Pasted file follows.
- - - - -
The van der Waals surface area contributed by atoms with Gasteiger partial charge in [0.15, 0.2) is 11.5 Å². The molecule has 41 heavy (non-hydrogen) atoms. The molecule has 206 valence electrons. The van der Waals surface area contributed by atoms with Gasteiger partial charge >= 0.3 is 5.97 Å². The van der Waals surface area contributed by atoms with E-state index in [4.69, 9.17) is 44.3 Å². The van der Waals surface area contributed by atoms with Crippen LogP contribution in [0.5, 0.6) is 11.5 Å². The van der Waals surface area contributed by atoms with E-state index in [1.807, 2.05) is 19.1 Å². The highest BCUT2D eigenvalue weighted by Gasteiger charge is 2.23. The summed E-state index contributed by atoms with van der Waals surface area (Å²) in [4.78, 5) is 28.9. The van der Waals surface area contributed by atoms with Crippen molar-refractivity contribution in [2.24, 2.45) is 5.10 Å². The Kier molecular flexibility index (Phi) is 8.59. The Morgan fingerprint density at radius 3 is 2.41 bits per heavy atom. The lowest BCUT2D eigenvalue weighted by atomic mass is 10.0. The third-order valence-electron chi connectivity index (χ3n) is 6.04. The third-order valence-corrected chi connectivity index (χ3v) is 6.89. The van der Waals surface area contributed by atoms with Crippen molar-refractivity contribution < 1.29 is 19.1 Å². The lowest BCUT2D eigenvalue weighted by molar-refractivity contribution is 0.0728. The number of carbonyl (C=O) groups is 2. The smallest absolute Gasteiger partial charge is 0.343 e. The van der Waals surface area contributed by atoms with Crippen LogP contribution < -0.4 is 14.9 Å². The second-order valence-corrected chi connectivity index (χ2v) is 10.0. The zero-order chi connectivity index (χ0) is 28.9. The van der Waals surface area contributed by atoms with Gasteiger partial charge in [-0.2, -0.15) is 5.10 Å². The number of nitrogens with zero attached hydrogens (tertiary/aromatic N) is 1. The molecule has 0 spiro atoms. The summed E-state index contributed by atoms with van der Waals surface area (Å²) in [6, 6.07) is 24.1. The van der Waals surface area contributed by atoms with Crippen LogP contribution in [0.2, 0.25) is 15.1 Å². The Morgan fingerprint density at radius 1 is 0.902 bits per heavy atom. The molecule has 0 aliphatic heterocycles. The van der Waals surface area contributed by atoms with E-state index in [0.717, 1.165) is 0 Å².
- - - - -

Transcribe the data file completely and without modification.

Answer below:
The van der Waals surface area contributed by atoms with Gasteiger partial charge in [0.15, 0.2) is 11.5 Å². The molecule has 41 heavy (non-hydrogen) atoms. The molecule has 206 valence electrons. The van der Waals surface area contributed by atoms with Gasteiger partial charge >= 0.3 is 5.97 Å². The van der Waals surface area contributed by atoms with E-state index in [4.69, 9.17) is 44.3 Å². The van der Waals surface area contributed by atoms with Crippen LogP contribution in [0.5, 0.6) is 11.5 Å². The van der Waals surface area contributed by atoms with E-state index in [1.807, 2.05) is 19.1 Å². The highest BCUT2D eigenvalue weighted by Gasteiger charge is 2.23. The summed E-state index contributed by atoms with van der Waals surface area (Å²) in [4.78, 5) is 28.9. The van der Waals surface area contributed by atoms with Crippen molar-refractivity contribution in [2.24, 2.45) is 5.10 Å². The Kier molecular flexibility index (Phi) is 8.59. The Morgan fingerprint density at radius 3 is 2.41 bits per heavy atom. The lowest BCUT2D eigenvalue weighted by atomic mass is 10.0. The third-order valence-electron chi connectivity index (χ3n) is 6.04. The third-order valence-corrected chi connectivity index (χ3v) is 6.89. The van der Waals surface area contributed by atoms with Crippen molar-refractivity contribution < 1.29 is 19.1 Å². The lowest BCUT2D eigenvalue weighted by molar-refractivity contribution is 0.0728. The number of carbonyl (C=O) groups is 2. The smallest absolute Gasteiger partial charge is 0.343 e. The van der Waals surface area contributed by atoms with Crippen LogP contribution < -0.4 is 14.9 Å². The second-order valence-corrected chi connectivity index (χ2v) is 10.0. The zero-order chi connectivity index (χ0) is 28.9. The van der Waals surface area contributed by atoms with Gasteiger partial charge in [-0.2, -0.15) is 5.10 Å². The number of nitrogens with zero attached hydrogens (tertiary/aromatic N) is 1. The molecule has 0 spiro atoms. The summed E-state index contributed by atoms with van der Waals surface area (Å²) in [6, 6.07) is 24.1. The van der Waals surface area contributed by atoms with Crippen LogP contribution in [0.2, 0.25) is 15.1 Å². The Morgan fingerprint density at radius 1 is 0.902 bits per heavy atom. The molecule has 0 aliphatic heterocycles. The van der Waals surface area contributed by atoms with E-state index in [0.717, 1.165) is 0 Å².